In 2017 we invested in Zephyr Power, a renewable energy company developing a 50 MW wind-power plant in the Sindh province of Pakistan. The wind farm, which became operational in 2019, is built on wetland in a tidal and coastal location. As a result of climate change, sea levels are rising around the globe, which means that the site may become exposed to increased flooding over time. Even though Zephyr has been designed considering this long-term risk, we are working with Zephyr Power to strengthen the business’ resilience to climate change using nature-based solutions.
When we invested in the business, we recognised that the site’s wetland had become degraded due to human intervention such as cutting mangroves for firewood, fishing, crabbing and camel grazing. We worked with Zephyr Power to implement a mangrove protection and rehabilitation programme which will not only improve the site’s ecological value but also provide protection from the effects of climate change and bring broader benefits to the local community.
Zephyr Power worked with the local government to raise awareness amongst local communities of the value of mangrove protection. “It’s been an interesting alignment of our local communities,” says Kumayl Khaleeli, CEO of Zephyr Power. “We’ve worked in tandem with the forestry department, and with the help of CDC, to help the local communities realise the long-term economic benefits to adopting environmental awareness.”
In partnership with the forestry department, Zephyr Power have had mangroves strategically planted around the site, which have successfully seeded to create a site rich in mangroves. Today, Kumayl says that you can see that the site is flourishing. “Our partners see that these are decisions we take and strategies we make every day. That means the plan has been moulded as the project has grown and as we see the site settle over time.”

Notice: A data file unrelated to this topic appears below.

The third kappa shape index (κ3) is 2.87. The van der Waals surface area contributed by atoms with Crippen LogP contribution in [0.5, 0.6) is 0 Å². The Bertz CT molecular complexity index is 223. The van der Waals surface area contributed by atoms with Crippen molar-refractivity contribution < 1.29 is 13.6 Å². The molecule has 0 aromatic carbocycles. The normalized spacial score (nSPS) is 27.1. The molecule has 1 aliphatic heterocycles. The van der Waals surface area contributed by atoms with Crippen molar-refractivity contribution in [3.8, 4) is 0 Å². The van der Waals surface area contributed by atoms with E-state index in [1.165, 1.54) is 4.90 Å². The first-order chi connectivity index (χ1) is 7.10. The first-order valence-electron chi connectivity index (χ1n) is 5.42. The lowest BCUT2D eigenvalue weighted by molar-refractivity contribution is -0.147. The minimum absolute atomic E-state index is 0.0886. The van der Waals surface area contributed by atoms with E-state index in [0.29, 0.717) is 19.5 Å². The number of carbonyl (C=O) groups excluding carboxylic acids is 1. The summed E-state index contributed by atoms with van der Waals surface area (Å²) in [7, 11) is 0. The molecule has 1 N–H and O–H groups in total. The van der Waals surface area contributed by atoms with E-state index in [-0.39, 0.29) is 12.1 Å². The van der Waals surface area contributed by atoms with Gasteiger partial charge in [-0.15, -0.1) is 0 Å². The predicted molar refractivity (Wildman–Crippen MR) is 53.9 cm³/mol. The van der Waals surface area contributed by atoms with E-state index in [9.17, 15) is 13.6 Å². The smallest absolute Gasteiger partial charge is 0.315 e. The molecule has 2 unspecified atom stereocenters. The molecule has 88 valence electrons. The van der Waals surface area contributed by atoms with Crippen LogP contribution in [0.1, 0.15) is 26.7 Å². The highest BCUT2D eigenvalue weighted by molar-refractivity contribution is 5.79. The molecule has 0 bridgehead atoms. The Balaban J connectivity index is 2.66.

The mangrove programme not only brings ecological benefits to the site by helping to restore biodiversity, but it also makes good business sense. As the land is located in a tidal delta, the water levels rise and fall across the site over the course of a day. Civil infrastructure such as roads and wind turbine platforms are worn away over time as the tide sweeps away material, requiring frequent maintenance. The new mangroves physically protect the infrastructure by strengthening the soil conditions and acting as buffers against the water flow. In turn, this reduces damage to the infrastructure, which brings down maintenance costs for the business.
The programme is also bringing benefits to local livelihoods. Mangroves serve as a breeding ground for wildlife. As a result of the conservation effort which has been supported by the local communities, fishermen in the area are beginning to benefit from increasing fish, shrimp and crab populations. Following the success of the programme, Zephyr Power also plan to begin cultivating their own mangrove seedlings by setting up a nursery, which could provide additional livelihoods in the area.
Today, the mangrove programme already provides multiple benefits for Zephyr and the local community. Moving forward, as the impact of climate change sets in and sea levels rise, the mangroves will become even more important as a barrier to protect the business. We know that nature-based solutions such as these have a critical role to play in helping build resilience to climate change. Later this year we’re planning a research project to make the business case for strengthening adaptation and resilience, to showcase to others operating in the private sector the benefit of using such nature-based approaches.